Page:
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Author Topic: could this be normal?  (Read 930 times)
lrushton
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« on: February 25, 2009, 11:23:03 AM »

i just started last year with 2 hives(package). well 1 of my hives done extremely well and had 8 full frames of capped honey. i took 2 frames out just last week to help the other hive to come on up into 2ND body i put on. they were full in bottom body so i wanted to get them up. they would not move up in the fall i think because i put plasti-cell foundation over crimped wire. i poured sugar water on but they still would not move up. know like i said i got 2 frames of capped honey and put in that body. i want to give them a couple of more days before i go in to see if they are working in the top body. heres my dilemma. I've noticed over the last few days a lot of dead bees on the ground. some of them look like they've climbed the grass as high as they could but didn't have the strength to fly back in. I've also noticed some of them don't have fully developed wings or the others are chewing them off. i don't know. keep in mind I'm very new to this. 
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jdpro5010
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« Reply #1 on: February 25, 2009, 11:38:22 AM »

What did you treat your mites with last year.  Almost sounds like some house cleaning and/or some DWV.
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lrushton
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« Reply #2 on: February 25, 2009, 12:02:23 PM »

i didn't treat. i have screened bottom board and from what i seen it didn't look like i needed to treat. i would like to stay away from all chemicals as long as i can. what is dwv? thanks for reply.
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jdpro5010
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« Reply #3 on: February 25, 2009, 02:43:11 PM »

deformed wing virus which is brought on by mites.  Generally in todays bee world if you have malformed wings it is due to dwv.  If in fact it is dwv it may already be to late to treat.  I would generally expect to see this in late summer or fall, but if you did not treat last year I would imagine it would be possible for it this time of year.  It is also possible that the dead bees out front are also just the usual dead bees this time of year due to house cleaning, but when you mentioned deformed wings dwv is immediately what came to mind and is not a good thing.
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Maine_Beekeeper
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« Reply #4 on: February 25, 2009, 10:54:21 PM »

jdpro5010 -
You mentioned Screened Bottom Board.
What was your last mite drop count? (and when was that)
That will help a lot to figure out what is going on.
Best,
-Erin
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lrushton
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« Reply #5 on: February 26, 2009, 09:42:57 AM »

well that hive is eat up with them. don't know exact count(a lot). i was wondering if anyone knows where to get straight formic acid from? I'd like to do a flash treatment being mite away pads are not going to have enough time before it gets pretty warm here in S.C. i also read an article from the univ. of w.v. about wintergreen grease patti's.is anybody using this? this sucks, I've got my girls in trouble. i was really under the assumption from some other old time beekeepers in this area that if i left hives in direct sun light my numbers would probably never get out of hand. i ques that's why they call us newbee's, cause you really don't know what you're doing. any and all help appreciated.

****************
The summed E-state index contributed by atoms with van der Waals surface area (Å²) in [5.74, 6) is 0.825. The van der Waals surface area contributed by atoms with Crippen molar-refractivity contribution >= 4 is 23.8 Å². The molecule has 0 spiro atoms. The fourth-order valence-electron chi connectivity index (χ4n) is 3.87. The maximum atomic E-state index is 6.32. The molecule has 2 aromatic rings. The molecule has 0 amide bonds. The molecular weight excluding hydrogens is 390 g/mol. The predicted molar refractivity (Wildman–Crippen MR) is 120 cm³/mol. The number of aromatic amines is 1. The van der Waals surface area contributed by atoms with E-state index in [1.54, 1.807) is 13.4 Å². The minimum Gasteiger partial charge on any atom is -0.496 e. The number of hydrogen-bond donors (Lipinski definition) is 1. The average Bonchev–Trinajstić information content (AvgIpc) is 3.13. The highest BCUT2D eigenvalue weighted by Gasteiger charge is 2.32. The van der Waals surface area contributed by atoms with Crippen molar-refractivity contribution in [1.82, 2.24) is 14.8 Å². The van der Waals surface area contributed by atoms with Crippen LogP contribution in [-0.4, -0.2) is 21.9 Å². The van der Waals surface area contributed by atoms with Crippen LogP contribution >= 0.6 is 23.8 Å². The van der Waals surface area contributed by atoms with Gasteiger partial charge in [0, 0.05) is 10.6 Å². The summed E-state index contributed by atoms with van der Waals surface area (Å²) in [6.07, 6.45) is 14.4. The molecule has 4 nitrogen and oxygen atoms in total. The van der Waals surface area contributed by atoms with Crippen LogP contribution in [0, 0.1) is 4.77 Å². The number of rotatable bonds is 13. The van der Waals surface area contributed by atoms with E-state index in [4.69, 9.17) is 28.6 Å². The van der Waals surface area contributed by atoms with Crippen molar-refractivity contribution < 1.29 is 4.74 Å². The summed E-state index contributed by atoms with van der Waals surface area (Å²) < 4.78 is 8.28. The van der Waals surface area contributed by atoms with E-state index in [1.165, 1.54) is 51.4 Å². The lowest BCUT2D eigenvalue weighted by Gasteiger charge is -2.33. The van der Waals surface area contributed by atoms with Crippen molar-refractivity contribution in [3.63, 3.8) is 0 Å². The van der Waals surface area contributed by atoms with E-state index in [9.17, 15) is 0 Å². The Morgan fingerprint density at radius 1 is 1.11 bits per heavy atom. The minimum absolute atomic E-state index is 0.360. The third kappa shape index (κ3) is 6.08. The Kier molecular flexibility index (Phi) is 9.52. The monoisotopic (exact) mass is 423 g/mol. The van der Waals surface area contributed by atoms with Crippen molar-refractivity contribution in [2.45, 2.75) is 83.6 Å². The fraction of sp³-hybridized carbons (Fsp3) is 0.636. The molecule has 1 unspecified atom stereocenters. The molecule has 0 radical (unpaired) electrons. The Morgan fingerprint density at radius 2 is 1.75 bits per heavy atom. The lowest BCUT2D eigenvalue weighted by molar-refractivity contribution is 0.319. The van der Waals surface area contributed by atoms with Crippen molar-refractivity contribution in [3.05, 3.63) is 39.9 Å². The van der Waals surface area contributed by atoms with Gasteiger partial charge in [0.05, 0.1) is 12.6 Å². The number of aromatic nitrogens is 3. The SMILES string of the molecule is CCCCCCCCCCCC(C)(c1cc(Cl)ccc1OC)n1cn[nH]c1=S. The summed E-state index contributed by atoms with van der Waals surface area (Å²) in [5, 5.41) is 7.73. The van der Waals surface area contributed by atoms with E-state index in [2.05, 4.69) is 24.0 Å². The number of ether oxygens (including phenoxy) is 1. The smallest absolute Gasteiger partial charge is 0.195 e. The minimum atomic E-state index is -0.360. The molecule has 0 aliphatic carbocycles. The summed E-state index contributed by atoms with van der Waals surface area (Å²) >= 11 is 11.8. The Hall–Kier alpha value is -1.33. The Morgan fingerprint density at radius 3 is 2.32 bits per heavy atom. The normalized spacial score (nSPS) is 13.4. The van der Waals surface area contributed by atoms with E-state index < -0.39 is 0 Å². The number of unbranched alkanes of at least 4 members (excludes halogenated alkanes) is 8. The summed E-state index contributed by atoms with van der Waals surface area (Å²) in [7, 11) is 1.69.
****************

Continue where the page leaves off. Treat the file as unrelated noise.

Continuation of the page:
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Brian D. Bray
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I really look like this, just ask Cindi.


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« Reply #6 on: February 26, 2009, 06:25:25 PM »

well that hive is eat up with them. don't know exact count(a lot). i was wondering if anyone knows where to get straight formic acid from? I'd like to do a flash treatment being mite away pads are not going to have enough time before it gets pretty warm here in S.C. i also read an article from the univ. of w.v. about wintergreen grease patti's.is anybody using this? this sucks, I've got my girls in trouble. i was really under the assumption from some other old time beekeepers in this area that if i left hives in direct sun light my numbers would probably never get out of hand. i ques that's why they call us newbee's, cause you really don't know what you're doing. any and all help appreciated.

The varroa mites will get out of hand weather or not the bees are in direct sunlight or not.  Direct sunlight is better because it inhibits the SHB which prefers shadded hives.  As for the mite, sugar shakes and drone cell destruction can do more for aiding the bees until they develop enough hygenic behavior for a manageable tolorence level to result.  If you use a capping fork on the drone cells after they are capped yet leave the disrupted brood cells in the hive it will help reinforce the hygenic behavior of the bees, shortening the tolorence level development time.
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Life is a school.  What have you learned?   Brian      The greatest danger to our society is apathy, vote in every election!
lrushton
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« Reply #7 on: February 26, 2009, 08:04:42 PM »

thanks Brian. i believe i can handle that.
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